As chief technology officer at Visa International Inc., which handles 35 billion online transactions annually, Scott Thompson is pummeled with pitches about new networked storage technologies that promise to cut workload and bring a higher return on investment.
Thompson has a simple rule of thumb: "There just isn't anything we can buy off-the-shelf to fit Visa's needs."
"To do something at scale the way we do, the determining factor of success is the architecture that people at Visa and other organizations build," he added.
Last autumn, Visa launched its expanded payment-processing network, VisaNet, which serves 14,000 US financial institutions and their cardholders. Thompson chose a networked storage infrastructure based on Internet Protocol, allowing banks to give their customers access to their funds anytime, anywhere, with any device through the Internet.
In a matter of months, Direct Exchange, the network that connects to VisaNet and took two years to build, has grown into the largest private financial payment network in the world. By the time Visa connects all its member banks to the network, it will be handling more than US$1 trillion per year in transactions, Thompson claimed.
William Hurley, an analyst at The Yankee Group, said the technology Visa is using is significant to the banking industry because it addresses the universal problem of capturing a high number of transactions for processing and storing.
"If they're fully doing it over an IP network, they're definitely way ahead of the crowd in the financial community," Hurley said.
Direct Exchange has banks and merchants "lining up at the door" because it lets cardholders buy online through any device, such as a laptop, cell phone or PDA, said Sarah Garrison, vice president of technology at Visa U.S.A.
The cost for banks to implement Visa's Direct Exchange depends on the size and processing needs of the bank. Visa officials said no exact figures are available, but banks can expect a minimal up-front cost and overall long-range savings.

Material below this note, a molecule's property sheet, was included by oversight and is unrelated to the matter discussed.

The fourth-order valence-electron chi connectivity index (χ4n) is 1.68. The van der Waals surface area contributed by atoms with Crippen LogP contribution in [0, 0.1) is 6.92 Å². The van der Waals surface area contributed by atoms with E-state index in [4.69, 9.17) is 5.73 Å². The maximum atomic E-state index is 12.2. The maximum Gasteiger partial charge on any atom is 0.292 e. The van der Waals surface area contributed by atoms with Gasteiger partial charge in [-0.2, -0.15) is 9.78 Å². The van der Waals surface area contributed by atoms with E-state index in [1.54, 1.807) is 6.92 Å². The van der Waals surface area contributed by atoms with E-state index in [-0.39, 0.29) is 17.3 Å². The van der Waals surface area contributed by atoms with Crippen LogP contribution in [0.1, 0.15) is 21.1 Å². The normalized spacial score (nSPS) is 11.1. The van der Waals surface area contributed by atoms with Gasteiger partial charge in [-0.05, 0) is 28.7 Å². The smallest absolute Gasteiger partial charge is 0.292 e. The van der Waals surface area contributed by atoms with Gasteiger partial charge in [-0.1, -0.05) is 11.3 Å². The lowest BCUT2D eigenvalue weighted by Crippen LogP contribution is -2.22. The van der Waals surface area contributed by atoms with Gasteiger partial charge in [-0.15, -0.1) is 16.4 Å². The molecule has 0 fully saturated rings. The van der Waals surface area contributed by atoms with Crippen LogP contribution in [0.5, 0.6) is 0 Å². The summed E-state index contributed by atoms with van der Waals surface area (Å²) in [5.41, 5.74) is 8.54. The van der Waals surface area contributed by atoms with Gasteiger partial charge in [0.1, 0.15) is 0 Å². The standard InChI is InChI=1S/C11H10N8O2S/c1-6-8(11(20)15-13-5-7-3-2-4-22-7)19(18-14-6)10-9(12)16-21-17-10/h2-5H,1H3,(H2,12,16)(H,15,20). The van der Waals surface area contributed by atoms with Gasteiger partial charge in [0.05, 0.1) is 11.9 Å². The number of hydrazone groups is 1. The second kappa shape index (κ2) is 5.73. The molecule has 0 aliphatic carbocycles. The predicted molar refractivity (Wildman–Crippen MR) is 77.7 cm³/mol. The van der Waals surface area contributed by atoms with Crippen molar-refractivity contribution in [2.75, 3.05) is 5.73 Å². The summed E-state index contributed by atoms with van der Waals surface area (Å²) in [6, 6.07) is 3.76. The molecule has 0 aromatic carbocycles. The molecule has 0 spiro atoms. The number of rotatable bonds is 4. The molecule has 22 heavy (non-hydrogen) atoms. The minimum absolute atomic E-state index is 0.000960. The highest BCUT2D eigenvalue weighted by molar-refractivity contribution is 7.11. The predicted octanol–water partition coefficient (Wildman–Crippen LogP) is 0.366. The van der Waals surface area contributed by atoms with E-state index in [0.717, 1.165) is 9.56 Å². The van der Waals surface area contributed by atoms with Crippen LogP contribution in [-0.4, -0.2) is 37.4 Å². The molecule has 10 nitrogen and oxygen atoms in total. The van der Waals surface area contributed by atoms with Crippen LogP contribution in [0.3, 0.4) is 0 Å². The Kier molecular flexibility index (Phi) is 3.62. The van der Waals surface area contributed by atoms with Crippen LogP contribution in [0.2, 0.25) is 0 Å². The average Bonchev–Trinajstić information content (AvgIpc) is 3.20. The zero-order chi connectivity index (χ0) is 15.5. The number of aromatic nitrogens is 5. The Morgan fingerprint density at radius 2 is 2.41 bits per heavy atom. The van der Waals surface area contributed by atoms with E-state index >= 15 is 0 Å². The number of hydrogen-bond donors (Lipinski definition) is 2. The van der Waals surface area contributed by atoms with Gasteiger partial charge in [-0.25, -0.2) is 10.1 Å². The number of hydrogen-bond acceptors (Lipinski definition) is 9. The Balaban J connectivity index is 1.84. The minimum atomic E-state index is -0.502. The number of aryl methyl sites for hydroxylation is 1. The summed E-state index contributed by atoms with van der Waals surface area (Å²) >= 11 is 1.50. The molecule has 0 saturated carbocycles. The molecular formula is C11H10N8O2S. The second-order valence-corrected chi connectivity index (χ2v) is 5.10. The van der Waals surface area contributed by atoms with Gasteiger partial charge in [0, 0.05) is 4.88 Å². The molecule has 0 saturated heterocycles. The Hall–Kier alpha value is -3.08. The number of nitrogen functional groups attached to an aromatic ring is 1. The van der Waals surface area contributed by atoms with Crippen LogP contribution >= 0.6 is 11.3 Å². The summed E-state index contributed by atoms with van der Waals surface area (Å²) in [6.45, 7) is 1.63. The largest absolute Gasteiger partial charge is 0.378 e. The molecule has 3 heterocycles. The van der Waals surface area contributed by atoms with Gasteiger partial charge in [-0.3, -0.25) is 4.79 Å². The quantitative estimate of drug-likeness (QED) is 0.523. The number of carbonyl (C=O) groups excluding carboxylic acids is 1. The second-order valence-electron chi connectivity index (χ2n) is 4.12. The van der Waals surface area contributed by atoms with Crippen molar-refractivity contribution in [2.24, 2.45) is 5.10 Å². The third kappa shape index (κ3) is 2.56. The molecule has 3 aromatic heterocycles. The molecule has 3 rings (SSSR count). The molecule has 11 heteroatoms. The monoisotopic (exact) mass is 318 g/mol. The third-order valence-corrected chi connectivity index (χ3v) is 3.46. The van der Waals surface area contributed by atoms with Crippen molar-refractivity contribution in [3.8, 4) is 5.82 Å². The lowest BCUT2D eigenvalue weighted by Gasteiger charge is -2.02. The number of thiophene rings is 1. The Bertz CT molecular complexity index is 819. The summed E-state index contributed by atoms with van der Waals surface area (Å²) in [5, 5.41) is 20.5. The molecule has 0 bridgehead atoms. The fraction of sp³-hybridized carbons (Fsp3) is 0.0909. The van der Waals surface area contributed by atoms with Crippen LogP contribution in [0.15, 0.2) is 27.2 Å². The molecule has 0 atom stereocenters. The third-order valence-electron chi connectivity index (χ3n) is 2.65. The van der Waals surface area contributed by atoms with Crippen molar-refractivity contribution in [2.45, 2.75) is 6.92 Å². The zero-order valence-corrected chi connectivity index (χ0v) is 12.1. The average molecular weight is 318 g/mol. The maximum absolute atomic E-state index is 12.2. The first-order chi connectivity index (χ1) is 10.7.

Visa handles payment processing through a clearing network hooked via Fibre Channel to 85 terabytes of EMC Corp.'s Symmetrix storage. Direct Exchange has enabled Visa to increase its processing capacity from 4,000 transactions per second to 10,000 per second over the Internet, and the average response time to a cardholder's request is two seconds, according to Thompson.
When a card holder makes a purchase on the Internet, the information goes through two synchronized data-processing centers, one on the East Coast and one on the West Coast. Linking those centers in near real-time has Thompson and his team "load balancing all day long between the two."
Not only is the mirroring technique good for disaster recovery, cutting restoration time from five minutes to a split second, but it ensures a Visa cardholder's information is always current. Keeping information up-to-date has cut down on fraud because Visa is able to more quickly inform member banks when it suspects a card isn't being used by its proper owner.
Thompson also pointed out that the total network downtime to date has been zero.
He attributed much of the success of Visa's juggling act to meticulous, deliberate planning and having the "Rolls-Royce" of hardware, software and connectivity devices. Visa's payment processing network is powered by EMC's Enterprise Storage Network, including Symmetrix storage arrays, Connectrix switches and Sun Solaris servers. It also uses Oracle Corp. databases and routers from Cisco Systems Inc.
"That's one of the biggest fears, making sure the customer is confident that Visa's network is safe and there's no fraud involved," said Phil Faulkner, EMC's financial services group manager. "That's a big return on investment."
Backup time at the data center was also reduced from between 10 and 15 minutes to 2 to 3 seconds using the Internet, a further return on investment measured in $2 million to $3 million dollars each backup cycle, Faulkner said.
Dane Lewis, an analyst at investment banking firm Robertson Stephens, said storage over IP is a wave that is gaining traction, but there are still issues that need to be resolved with the technology, such as packet drop or heavy overhead moving of data on the network.
"It certainly sounds like [Visa] is down the road somewhat," he said.
Thompson insisted that he doesn't "attempt to go way off the edge in terms of newest and most leading-edge technology."
"We pick tools and technology that works today," he said, "and that's why it works in our system."